Jane Subachus: Family makes desperate appeal for stem cell donor

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Jane Subachus
Image caption,
Jane Subachus was successfully treated in 2009 but now the myelofibrosis has returned

The family of a mother-of-two from the Isle of Man have launched a "desperate appeal" for a stem cell donor to save her life.

Jane Subachus, 51 and from Sandygate, was first diagnosed with the rare blood disorder myelofibrosis in 2009.

The condition causes scar tissue to develop in the bone marrow, affecting its ability to make healthy blood.

The family said her "only hope" is a bone marrow transplant and have launched an urgent appeal.

Mrs Subachus said a potential donor would have a "most enormous, magical, amazing impact for someone like me".

Myelofibrosis is a rare type of chronic leukaemia - a cancer that affects the blood-forming tissues in the body and only affects about one in every 100,000 people.

Doctors have said she urgently requires new stem cells to rebuild her immune system, so she can fight infection and disease.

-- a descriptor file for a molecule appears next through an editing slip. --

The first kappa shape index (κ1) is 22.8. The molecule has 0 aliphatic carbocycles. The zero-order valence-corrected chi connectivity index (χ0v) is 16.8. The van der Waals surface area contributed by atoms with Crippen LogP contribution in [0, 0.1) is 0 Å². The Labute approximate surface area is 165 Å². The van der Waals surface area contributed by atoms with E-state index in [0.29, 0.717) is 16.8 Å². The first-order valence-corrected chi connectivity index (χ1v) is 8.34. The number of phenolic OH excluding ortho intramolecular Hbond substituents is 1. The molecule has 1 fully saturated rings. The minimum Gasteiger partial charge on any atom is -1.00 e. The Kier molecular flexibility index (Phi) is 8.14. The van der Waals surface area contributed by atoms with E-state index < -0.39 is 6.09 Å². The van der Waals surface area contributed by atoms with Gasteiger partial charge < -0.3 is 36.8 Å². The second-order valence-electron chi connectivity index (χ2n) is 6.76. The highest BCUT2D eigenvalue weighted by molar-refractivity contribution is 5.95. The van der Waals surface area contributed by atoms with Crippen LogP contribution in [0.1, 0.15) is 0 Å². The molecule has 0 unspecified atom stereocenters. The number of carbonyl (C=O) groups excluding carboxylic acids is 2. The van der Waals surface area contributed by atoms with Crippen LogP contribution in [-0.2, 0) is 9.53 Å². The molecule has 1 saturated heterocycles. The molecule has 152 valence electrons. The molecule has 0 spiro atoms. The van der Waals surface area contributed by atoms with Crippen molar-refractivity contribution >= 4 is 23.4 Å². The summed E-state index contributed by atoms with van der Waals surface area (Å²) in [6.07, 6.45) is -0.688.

Myelofibrosis symptoms

  • Feeling tired, weak or short of breath, usually because of anaemia
  • Pain or fullness below your ribs on the left side, due to an enlarged spleen
  • Easy bruising and bleeding
  • Excessive sweating during sleep
  • Fever and bone pain

Nine years ago, Mrs Subachus successfully received a transplant from her brother Paul.

Now, though, the condition has returned.

Despite Paul being a perfect match last time, doctors have advised she should not have another stem cell transplant from her brother in case her body rejects the cells.

With the situation becoming increasingly desperate, her family is appealing for people to sign up as donors online with blood cancer charity Anthony Nolan.

"We've seen in the past that the Isle of Man community has been incredibly supportive of our work.

"It's time to rally once more to get the message out loud and clear, so that we can find a match for people like Jane."

A recruitment drive will be held at Douglas Rugby Club on 3 July.

Mrs Subachus said the process is as simple as taking a swab from your mouth.

"Everyone has the potential to save someone like me," she added.

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